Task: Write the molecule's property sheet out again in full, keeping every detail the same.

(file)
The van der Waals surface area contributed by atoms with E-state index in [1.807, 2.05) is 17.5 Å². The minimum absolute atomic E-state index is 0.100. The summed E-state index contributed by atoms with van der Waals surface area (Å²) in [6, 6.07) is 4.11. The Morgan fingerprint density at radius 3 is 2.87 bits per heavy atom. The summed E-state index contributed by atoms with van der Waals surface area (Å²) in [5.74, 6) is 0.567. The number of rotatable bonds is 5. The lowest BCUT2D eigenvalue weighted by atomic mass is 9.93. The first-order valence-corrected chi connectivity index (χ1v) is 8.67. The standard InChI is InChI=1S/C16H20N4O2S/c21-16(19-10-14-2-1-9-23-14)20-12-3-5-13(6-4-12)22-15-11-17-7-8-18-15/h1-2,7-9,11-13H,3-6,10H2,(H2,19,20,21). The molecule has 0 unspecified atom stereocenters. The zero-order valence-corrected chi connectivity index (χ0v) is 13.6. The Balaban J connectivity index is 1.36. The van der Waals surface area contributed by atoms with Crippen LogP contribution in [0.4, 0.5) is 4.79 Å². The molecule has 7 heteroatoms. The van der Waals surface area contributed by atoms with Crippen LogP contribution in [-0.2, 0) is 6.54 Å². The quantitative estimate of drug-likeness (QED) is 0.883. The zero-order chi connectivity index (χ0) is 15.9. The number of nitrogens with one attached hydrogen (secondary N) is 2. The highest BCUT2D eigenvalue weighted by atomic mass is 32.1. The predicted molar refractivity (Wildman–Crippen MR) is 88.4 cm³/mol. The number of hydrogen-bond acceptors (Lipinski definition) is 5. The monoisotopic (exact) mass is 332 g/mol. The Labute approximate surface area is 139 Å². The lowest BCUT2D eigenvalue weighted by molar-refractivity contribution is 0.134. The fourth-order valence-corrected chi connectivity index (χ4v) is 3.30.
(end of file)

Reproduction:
The van der Waals surface area contributed by atoms with E-state index in [1.807, 2.05) is 17.5 Å². The minimum absolute atomic E-state index is 0.100. The summed E-state index contributed by atoms with van der Waals surface area (Å²) in [6, 6.07) is 4.11. The Morgan fingerprint density at radius 3 is 2.87 bits per heavy atom. The summed E-state index contributed by atoms with van der Waals surface area (Å²) in [5.74, 6) is 0.567. The number of rotatable bonds is 5. The lowest BCUT2D eigenvalue weighted by atomic mass is 9.93. The first-order valence-corrected chi connectivity index (χ1v) is 8.67. The standard InChI is InChI=1S/C16H20N4O2S/c21-16(19-10-14-2-1-9-23-14)20-12-3-5-13(6-4-12)22-15-11-17-7-8-18-15/h1-2,7-9,11-13H,3-6,10H2,(H2,19,20,21). The molecule has 0 unspecified atom stereocenters. The zero-order valence-corrected chi connectivity index (χ0v) is 13.6. The Balaban J connectivity index is 1.36. The van der Waals surface area contributed by atoms with Crippen LogP contribution in [0.4, 0.5) is 4.79 Å². The molecule has 7 heteroatoms. The van der Waals surface area contributed by atoms with Crippen LogP contribution in [-0.2, 0) is 6.54 Å². The quantitative estimate of drug-likeness (QED) is 0.883. The zero-order chi connectivity index (χ0) is 15.9. The number of nitrogens with one attached hydrogen (secondary N) is 2. The highest BCUT2D eigenvalue weighted by atomic mass is 32.1. The predicted molar refractivity (Wildman–Crippen MR) is 88.4 cm³/mol. The number of hydrogen-bond acceptors (Lipinski definition) is 5. The monoisotopic (exact) mass is 332 g/mol. The Labute approximate surface area is 139 Å². The lowest BCUT2D eigenvalue weighted by molar-refractivity contribution is 0.134. The fourth-order valence-corrected chi connectivity index (χ4v) is 3.30.